Being male or overweight can lead to more serious COVID-19 hospital admissions | Imperial News | Imperial College London
New UK research has found that being male or obese reduces chance of survival from severe coronavirus disease (COVID-19).
The findings come from a study of almost 17,000 patients with COVID-19, in which researchers from three universities, including Imperial, aim to answer important questions about the course of and risk factors for the disease.
According to the Department of Health and Social Care, COVID-19 can be more severe in older people and people with chronic heart, lung, and kidney disease, a weakened immune system, diabetes, and some cancers. However, less is known about how the virus exploits age, sex and other underlying health conditions.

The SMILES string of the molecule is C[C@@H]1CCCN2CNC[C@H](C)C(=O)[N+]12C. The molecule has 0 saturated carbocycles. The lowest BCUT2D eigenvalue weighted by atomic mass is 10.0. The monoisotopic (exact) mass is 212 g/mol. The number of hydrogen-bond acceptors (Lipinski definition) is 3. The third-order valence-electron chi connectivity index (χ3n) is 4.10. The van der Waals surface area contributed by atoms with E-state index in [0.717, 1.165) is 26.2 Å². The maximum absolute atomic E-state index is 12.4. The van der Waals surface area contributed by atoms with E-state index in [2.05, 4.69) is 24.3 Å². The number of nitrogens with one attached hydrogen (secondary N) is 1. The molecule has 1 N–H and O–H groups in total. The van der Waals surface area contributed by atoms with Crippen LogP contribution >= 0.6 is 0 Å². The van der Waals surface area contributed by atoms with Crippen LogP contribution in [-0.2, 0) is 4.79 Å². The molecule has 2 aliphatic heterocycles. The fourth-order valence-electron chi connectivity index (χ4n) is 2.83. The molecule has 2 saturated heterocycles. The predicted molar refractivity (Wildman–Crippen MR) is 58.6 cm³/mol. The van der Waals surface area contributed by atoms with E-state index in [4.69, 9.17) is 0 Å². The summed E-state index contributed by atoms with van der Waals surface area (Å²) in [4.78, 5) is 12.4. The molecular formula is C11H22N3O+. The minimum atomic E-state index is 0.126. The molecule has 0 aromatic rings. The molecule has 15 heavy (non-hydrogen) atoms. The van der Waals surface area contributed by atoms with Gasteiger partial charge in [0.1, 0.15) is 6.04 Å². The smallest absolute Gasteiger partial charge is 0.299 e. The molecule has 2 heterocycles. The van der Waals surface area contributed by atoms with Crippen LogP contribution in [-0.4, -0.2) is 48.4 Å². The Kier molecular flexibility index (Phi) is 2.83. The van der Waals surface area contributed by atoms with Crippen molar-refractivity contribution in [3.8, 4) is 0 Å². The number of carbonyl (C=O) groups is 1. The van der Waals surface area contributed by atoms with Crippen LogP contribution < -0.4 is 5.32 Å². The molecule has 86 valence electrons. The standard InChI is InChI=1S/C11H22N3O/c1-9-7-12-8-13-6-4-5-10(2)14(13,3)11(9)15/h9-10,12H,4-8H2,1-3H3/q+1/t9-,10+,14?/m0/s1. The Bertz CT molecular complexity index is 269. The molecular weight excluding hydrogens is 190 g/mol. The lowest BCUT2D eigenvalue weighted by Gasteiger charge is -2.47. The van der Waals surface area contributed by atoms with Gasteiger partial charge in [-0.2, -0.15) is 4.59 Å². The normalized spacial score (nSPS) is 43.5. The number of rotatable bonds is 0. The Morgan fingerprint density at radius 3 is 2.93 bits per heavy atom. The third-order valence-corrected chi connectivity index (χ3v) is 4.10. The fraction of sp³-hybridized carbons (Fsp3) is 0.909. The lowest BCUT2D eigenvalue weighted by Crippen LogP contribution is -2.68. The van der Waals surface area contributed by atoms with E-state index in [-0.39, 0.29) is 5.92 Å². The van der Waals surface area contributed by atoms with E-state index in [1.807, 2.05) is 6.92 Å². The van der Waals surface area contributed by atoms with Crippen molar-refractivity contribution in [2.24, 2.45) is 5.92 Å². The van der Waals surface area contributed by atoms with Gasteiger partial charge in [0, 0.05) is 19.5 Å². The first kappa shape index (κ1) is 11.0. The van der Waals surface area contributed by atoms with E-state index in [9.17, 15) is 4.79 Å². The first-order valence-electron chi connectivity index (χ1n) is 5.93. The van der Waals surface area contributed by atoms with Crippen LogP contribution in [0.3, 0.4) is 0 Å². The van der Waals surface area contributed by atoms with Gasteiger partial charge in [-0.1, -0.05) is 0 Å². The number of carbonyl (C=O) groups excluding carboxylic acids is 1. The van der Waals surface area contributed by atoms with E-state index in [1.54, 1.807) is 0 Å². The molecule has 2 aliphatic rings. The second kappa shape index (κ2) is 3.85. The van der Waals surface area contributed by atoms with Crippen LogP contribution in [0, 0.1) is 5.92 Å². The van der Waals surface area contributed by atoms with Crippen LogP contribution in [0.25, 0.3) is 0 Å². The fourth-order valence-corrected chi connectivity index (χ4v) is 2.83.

In an effort to better understand who is most severely affected by the virus, what happens to them in hospital and why some people have better outcomes than others, ISARIC4C, a consortium of researchers from Imperial College London, the University of Liverpool, and the University of Edinburgh, analysed data obtained from 16,749 COVID-19 patients in the UK.
The researchers have found that after adjusting for other medical problems such as lung, heart and kidney disease that are already known to cause poor outcomes, being male or obese (with a BMI over 30) is a significant factor associated with death in UK hospitals, a feature not seen in China, where it is thought that fewer people are obese.